Black Stain of Western Red Cedar (<i>Thuja Plicata</i> Donn) By <i>Aureobasidium Pullulans:</i> The Role of Weathering


  • Russell J. Chedgy
  • Paul I. Morris
  • Young Woon Lim
  • Colette Breuil


<i>Aureobasidium pullulans</i>, black stain, extractive resistance, weathering, western red cedar (<i>Thuja plicata</i>)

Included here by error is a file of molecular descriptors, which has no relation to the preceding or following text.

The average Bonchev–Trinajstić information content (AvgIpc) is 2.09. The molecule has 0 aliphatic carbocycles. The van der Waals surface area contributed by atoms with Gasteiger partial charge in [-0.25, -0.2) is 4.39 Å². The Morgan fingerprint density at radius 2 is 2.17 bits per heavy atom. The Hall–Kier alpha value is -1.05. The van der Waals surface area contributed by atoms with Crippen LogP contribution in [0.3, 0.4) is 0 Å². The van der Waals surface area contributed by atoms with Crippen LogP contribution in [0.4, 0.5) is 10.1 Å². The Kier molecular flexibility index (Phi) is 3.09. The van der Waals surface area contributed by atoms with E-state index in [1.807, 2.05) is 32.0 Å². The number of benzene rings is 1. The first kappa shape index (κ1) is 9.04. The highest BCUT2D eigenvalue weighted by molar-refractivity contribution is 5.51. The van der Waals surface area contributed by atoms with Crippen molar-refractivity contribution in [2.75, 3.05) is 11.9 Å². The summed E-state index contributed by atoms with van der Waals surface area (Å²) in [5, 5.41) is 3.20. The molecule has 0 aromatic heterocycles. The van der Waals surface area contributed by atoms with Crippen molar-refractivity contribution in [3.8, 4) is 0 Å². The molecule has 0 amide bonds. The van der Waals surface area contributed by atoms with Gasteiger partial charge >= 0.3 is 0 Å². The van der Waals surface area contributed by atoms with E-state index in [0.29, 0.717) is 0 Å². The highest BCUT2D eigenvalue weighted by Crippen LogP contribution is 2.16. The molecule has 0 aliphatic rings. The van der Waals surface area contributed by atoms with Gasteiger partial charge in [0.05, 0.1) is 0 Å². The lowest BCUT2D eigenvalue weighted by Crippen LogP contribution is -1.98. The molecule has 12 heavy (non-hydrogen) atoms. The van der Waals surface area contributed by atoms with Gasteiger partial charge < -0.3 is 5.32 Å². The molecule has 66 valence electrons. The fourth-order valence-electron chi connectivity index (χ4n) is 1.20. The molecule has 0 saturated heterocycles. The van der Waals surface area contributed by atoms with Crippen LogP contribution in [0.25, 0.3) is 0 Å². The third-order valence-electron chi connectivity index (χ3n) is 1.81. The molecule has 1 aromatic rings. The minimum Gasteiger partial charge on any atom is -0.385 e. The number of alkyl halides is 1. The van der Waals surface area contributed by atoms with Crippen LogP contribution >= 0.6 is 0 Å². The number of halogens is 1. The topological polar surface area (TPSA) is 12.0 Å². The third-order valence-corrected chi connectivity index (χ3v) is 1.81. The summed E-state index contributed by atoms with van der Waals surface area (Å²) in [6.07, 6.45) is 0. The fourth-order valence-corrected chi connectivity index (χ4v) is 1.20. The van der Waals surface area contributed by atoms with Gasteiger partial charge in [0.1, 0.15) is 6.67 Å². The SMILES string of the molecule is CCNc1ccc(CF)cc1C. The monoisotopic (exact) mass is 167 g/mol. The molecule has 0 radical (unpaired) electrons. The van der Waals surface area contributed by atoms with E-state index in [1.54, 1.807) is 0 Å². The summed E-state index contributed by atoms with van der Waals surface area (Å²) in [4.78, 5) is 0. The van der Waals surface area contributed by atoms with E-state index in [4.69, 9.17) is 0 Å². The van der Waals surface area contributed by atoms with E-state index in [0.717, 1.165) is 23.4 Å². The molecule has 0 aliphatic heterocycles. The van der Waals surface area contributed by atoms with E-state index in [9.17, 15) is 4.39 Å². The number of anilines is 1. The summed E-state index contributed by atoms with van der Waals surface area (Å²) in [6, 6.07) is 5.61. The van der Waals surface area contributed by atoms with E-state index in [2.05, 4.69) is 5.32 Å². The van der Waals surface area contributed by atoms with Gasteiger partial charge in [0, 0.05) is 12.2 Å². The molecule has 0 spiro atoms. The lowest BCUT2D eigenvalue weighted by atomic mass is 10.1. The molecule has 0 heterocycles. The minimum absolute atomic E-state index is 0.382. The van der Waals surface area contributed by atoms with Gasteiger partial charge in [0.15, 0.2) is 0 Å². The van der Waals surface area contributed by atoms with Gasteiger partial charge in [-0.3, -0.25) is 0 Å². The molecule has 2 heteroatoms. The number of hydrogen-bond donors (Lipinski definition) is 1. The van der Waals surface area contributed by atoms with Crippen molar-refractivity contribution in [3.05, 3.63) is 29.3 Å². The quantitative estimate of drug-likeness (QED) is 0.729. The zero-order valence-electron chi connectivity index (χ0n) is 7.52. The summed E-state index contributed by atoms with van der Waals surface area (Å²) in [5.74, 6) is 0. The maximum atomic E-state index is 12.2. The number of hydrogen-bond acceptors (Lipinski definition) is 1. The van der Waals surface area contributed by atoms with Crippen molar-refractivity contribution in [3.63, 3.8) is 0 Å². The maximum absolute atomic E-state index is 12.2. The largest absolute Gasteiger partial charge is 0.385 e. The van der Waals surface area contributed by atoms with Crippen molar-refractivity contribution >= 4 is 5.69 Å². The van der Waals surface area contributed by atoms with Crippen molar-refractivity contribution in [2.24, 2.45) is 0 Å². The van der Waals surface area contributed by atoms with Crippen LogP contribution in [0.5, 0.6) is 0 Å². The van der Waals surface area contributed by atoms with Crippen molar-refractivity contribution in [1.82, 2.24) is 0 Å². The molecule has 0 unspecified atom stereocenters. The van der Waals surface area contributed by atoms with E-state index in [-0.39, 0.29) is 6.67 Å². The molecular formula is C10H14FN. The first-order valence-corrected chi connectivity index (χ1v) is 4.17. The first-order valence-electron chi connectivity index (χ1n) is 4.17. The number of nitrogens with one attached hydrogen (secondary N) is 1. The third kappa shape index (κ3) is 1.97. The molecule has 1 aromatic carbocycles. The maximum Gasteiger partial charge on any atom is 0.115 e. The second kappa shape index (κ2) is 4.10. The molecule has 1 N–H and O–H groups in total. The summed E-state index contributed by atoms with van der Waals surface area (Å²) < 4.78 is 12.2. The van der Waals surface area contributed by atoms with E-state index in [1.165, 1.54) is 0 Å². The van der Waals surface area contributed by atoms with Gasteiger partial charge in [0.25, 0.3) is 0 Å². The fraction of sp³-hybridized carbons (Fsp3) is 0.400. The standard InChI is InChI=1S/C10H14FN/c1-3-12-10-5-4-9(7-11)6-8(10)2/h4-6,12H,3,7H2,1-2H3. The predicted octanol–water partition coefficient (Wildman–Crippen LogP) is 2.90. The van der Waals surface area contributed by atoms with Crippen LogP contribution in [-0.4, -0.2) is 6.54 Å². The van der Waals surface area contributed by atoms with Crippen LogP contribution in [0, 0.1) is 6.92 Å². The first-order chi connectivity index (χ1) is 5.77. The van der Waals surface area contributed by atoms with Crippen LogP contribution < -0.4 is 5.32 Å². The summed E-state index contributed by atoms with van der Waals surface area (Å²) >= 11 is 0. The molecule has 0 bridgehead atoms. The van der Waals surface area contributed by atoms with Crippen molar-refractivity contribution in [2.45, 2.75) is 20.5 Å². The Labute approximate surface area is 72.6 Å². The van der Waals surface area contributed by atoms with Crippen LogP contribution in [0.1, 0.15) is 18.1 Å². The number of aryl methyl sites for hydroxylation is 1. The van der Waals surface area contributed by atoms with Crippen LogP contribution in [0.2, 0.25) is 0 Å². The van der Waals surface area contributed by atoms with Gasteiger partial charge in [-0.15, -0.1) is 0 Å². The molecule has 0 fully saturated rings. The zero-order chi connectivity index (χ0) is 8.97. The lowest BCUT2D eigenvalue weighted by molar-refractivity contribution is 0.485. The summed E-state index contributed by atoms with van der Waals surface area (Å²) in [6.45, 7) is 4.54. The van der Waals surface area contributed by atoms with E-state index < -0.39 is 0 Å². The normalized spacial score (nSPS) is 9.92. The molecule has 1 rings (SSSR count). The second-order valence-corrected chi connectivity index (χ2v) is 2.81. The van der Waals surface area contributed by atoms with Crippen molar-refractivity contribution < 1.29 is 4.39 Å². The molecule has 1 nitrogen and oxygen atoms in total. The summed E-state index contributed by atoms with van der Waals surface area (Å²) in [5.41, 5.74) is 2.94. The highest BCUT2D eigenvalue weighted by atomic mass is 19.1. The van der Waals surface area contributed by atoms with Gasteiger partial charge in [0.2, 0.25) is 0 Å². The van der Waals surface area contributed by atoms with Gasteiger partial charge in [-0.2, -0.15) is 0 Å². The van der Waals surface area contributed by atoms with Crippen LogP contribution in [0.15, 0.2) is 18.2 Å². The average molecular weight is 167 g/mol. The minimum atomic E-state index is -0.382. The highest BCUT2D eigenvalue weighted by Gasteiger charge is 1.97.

Western red cedar (Thuja plicata Donn) is valued for its natural durability conferred by fungicidal extractive chemicals. However, weathered surfaces of T. plicata products are susceptible to black stain caused by fungi such as Aureobasidium pullulans. The effect of weathering on extractive concentrations at the wood surface was characterized and correlated with the ability of this fungal species to colonize weathered surfaces. UV plus water spray treatments substantially reduced extractives but did not promote fungal colonization. In contrast, UV-only treatments reduced extractive contents less than the other treatments but stimulated fungal colonization. A. pullulans exhibited high tolerance to the tropolone β-thujaplicin in vitro; thus loss in tropolone content may not be required for colonization. Water spray most likely washed away products of lignin photo-degradation, which resulted in decreased fungal colonization.


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